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THE PRODIGAL CHILD AND PARENT

Fourth Sunday of Lent

Would you welcome a run-away child with wide open arms if one day, he/she finally returns home?

The parable of the prodigal son has been acclaimed as the best short story ever told which highlights the unconditional love of God towards a repentant sinner. It sounds like it’s about the son but it’s actually designed to emphasize an extremely compassionate and loving Father. The opening verse, “There was a man who had two sons…” speaks volumes regarding the intent of the story. The Father both loved his two sons without partiality. Upon the younger son’s request of his share of the inheritance (a cultural taboo), he consented. You normally wait until death before doing so. Such a thing (request) was terribly disrespectful on the part of the younger son, an unimaginable scenario even in today’s world. The father knew that giving his younger son a 1/3 of the estate wasn’t the right thing to do at that moment but he reluctantly allowed it under tough circumstances out of love and concern. After he got it, he spent money in dissolute living. Long story short, he decided to come back to his father ready to be treated as one of the servants. But lo and behold, on his return, he didn’t even get the chance to say sorry along with his rehearsed speech, “Father, I have sinned against heaven and against you, I no longer deserve to be called your son; treat me as you would treat one of your hired workers (Lk. 15:18-19).” Before he could even utter a word, his father’s arms were already wrapped around him, a loving and heartfelt embrace all of us long for much more than any of us deserves. The most touching part of the story was that the father had been on the lookout. That meant, he must have waited all this time (that long) for his wayward child to come back. He didn’t lose hope. And so, the moment he saw him even from afar, he ran, embraced and actually kissed him.

What we just heard was out of the ordinary. I expected the Father going ballistic after all the trouble caused by the younger child. If this happened here in Douglas (I’m sure it did), this would have been the talk of the town or hit the front page of Douglas Dispatch. Following the hugs and kisses, the father, in an unusual attempt, didn’t just offer coffee and donuts which would have been more than enough for him. Wasting no time, he, in fact, called for an extravagant party! Immediately, he ordered his servants to prepare for a lavish feast, to eat, be merry and celebrate. Bring me all kinds of salsa (verde y rojo) including pico de gallo, taco (soft and hard shell, whoever invented taco must have been a genius) barbacoa, roast pig for Filipinos…pull out the never worn tuxedo and ring in the closet… “This is my son! He was dead and has come back to life! He was lost and has been found!” If you lived next door, you would have joined the party even on a short notice.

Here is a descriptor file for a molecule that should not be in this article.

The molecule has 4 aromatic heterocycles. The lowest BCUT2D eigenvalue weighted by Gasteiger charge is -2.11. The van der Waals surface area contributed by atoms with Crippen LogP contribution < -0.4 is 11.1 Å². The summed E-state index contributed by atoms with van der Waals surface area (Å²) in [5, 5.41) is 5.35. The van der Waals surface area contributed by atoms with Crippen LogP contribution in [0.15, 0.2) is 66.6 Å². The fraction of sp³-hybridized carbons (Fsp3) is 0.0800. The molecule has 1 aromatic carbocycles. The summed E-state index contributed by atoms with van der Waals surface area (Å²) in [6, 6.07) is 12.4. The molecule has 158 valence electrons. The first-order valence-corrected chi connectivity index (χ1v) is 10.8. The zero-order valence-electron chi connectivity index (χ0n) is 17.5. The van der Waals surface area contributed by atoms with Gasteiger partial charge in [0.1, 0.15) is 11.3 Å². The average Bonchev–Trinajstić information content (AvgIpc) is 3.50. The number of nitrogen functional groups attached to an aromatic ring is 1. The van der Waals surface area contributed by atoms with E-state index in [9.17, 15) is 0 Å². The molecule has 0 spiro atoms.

As you know, the older son was devastated. This happens to many of us devote Catholics. The embrace of the younger doesn’t mean the exact opposite. Think of it this way, if you have a special child, I bet you’re going to spend as much time with the one needing attention than anyone in the family. In so doing, it doesn't mean that you don't care about the others. 

Throughout the Lenten season, we’ve been inundated with texts and messages about repentance and return. Programs, local and national, have been carefully created to target the younger son’s return, a high priority in any parish outreach ministry. Getting the inactive and the fallen-away involved, doing everything possible to put them back on the pew, is by far the ultimate business of any parish community. Unless we draw and attract people to the church, we haven’t completely done our job, our fair share. It always starts with a welcoming attitude, a hospitable environment, a deep prayer life along with a simple and humble invitation leading to the celebration of the sacrament of healing, that is, penance and reconciliation. Sacraments, by nature, will get us closer to God. Please join the catholic community in this Friday’s communal penance service, a special and solemn occasion to wipe away our sins, to rekindle our spirits, clear our conscience, to purify our hearts and souls, to get rid of our demons, to feel God’s immeasurable love in confession.  Amen.

 

Tags: Fourth Sunday of Lent

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